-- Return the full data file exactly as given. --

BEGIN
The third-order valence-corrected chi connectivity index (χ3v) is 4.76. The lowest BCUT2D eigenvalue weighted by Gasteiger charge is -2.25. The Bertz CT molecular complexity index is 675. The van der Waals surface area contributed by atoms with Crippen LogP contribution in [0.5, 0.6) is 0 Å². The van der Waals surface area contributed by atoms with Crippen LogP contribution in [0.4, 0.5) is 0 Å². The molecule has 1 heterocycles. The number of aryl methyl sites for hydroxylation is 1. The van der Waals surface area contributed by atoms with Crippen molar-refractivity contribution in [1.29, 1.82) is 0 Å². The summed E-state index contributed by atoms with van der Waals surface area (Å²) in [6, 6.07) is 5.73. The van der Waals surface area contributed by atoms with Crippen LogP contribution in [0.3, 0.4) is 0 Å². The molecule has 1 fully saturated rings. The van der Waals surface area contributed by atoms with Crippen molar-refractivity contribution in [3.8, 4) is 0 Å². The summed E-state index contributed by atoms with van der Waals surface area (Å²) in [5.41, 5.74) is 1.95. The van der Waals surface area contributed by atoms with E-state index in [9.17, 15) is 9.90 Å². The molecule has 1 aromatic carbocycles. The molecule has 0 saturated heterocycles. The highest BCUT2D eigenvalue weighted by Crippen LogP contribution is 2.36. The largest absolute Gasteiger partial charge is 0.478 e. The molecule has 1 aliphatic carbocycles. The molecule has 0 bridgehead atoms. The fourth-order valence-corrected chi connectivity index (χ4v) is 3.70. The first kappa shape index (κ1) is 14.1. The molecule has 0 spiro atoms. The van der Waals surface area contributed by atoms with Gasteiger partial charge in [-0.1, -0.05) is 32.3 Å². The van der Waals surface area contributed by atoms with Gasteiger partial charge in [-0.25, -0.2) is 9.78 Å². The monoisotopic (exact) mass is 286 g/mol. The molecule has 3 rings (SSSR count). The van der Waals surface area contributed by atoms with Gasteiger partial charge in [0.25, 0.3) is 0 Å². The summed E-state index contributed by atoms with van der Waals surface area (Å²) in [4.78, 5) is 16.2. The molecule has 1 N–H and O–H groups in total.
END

The third-order valence-corrected chi connectivity index (χ3v) is 4.76. The lowest BCUT2D eigenvalue weighted by Gasteiger charge is -2.25. The Bertz CT molecular complexity index is 675. The van der Waals surface area contributed by atoms with Crippen LogP contribution in [0.5, 0.6) is 0 Å². The van der Waals surface area contributed by atoms with Crippen LogP contribution in [0.4, 0.5) is 0 Å². The molecule has 1 heterocycles. The number of aryl methyl sites for hydroxylation is 1. The van der Waals surface area contributed by atoms with Crippen molar-refractivity contribution in [1.29, 1.82) is 0 Å². The summed E-state index contributed by atoms with van der Waals surface area (Å²) in [6, 6.07) is 5.73. The van der Waals surface area contributed by atoms with Crippen LogP contribution in [0.3, 0.4) is 0 Å². The molecule has 1 fully saturated rings. The van der Waals surface area contributed by atoms with Crippen molar-refractivity contribution in [3.8, 4) is 0 Å². The summed E-state index contributed by atoms with van der Waals surface area (Å²) in [5.41, 5.74) is 1.95. The van der Waals surface area contributed by atoms with E-state index in [9.17, 15) is 9.90 Å². The molecule has 1 aromatic carbocycles. The molecule has 0 saturated heterocycles. The highest BCUT2D eigenvalue weighted by Crippen LogP contribution is 2.36. The largest absolute Gasteiger partial charge is 0.478 e. The molecule has 1 aliphatic carbocycles. The molecule has 0 bridgehead atoms. The fourth-order valence-corrected chi connectivity index (χ4v) is 3.70. The first kappa shape index (κ1) is 14.1. The molecule has 0 spiro atoms. The van der Waals surface area contributed by atoms with Gasteiger partial charge in [-0.1, -0.05) is 32.3 Å². The van der Waals surface area contributed by atoms with Gasteiger partial charge in [-0.25, -0.2) is 9.78 Å². The monoisotopic (exact) mass is 286 g/mol. The molecule has 3 rings (SSSR count). The van der Waals surface area contributed by atoms with Gasteiger partial charge in [0.25, 0.3) is 0 Å². The summed E-state index contributed by atoms with van der Waals surface area (Å²) in [4.78, 5) is 16.2. The molecule has 1 N–H and O–H groups in total.